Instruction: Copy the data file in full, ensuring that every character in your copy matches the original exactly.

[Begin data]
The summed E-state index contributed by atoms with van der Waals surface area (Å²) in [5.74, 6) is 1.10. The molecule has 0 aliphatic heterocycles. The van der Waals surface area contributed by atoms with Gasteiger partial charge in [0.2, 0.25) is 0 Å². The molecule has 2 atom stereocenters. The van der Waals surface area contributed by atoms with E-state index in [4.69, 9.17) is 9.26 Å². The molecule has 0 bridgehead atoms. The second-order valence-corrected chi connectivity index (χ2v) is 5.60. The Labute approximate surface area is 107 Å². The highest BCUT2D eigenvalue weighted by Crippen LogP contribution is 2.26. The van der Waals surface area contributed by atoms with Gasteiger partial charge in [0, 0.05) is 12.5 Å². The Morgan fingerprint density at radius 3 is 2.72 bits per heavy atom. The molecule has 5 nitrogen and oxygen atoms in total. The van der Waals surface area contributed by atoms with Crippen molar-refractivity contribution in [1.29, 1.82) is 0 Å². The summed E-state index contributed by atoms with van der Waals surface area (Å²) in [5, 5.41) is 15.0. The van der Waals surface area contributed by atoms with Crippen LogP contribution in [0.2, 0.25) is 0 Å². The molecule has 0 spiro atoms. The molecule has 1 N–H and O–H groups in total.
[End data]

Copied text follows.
The summed E-state index contributed by atoms with van der Waals surface area (Å²) in [5.74, 6) is 1.10. The molecule has 0 aliphatic heterocycles. The van der Waals surface area contributed by atoms with Gasteiger partial charge in [0.2, 0.25) is 0 Å². The molecule has 2 atom stereocenters. The van der Waals surface area contributed by atoms with E-state index in [4.69, 9.17) is 9.26 Å². The molecule has 0 bridgehead atoms. The second-order valence-corrected chi connectivity index (χ2v) is 5.60. The Labute approximate surface area is 107 Å². The highest BCUT2D eigenvalue weighted by Crippen LogP contribution is 2.26. The van der Waals surface area contributed by atoms with Gasteiger partial charge in [0, 0.05) is 12.5 Å². The Morgan fingerprint density at radius 3 is 2.72 bits per heavy atom. The molecule has 5 nitrogen and oxygen atoms in total. The van der Waals surface area contributed by atoms with Crippen molar-refractivity contribution in [1.29, 1.82) is 0 Å². The summed E-state index contributed by atoms with van der Waals surface area (Å²) in [5, 5.41) is 15.0. The van der Waals surface area contributed by atoms with Crippen LogP contribution in [0.2, 0.25) is 0 Å². The molecule has 0 spiro atoms. The molecule has 1 N–H and O–H groups in total.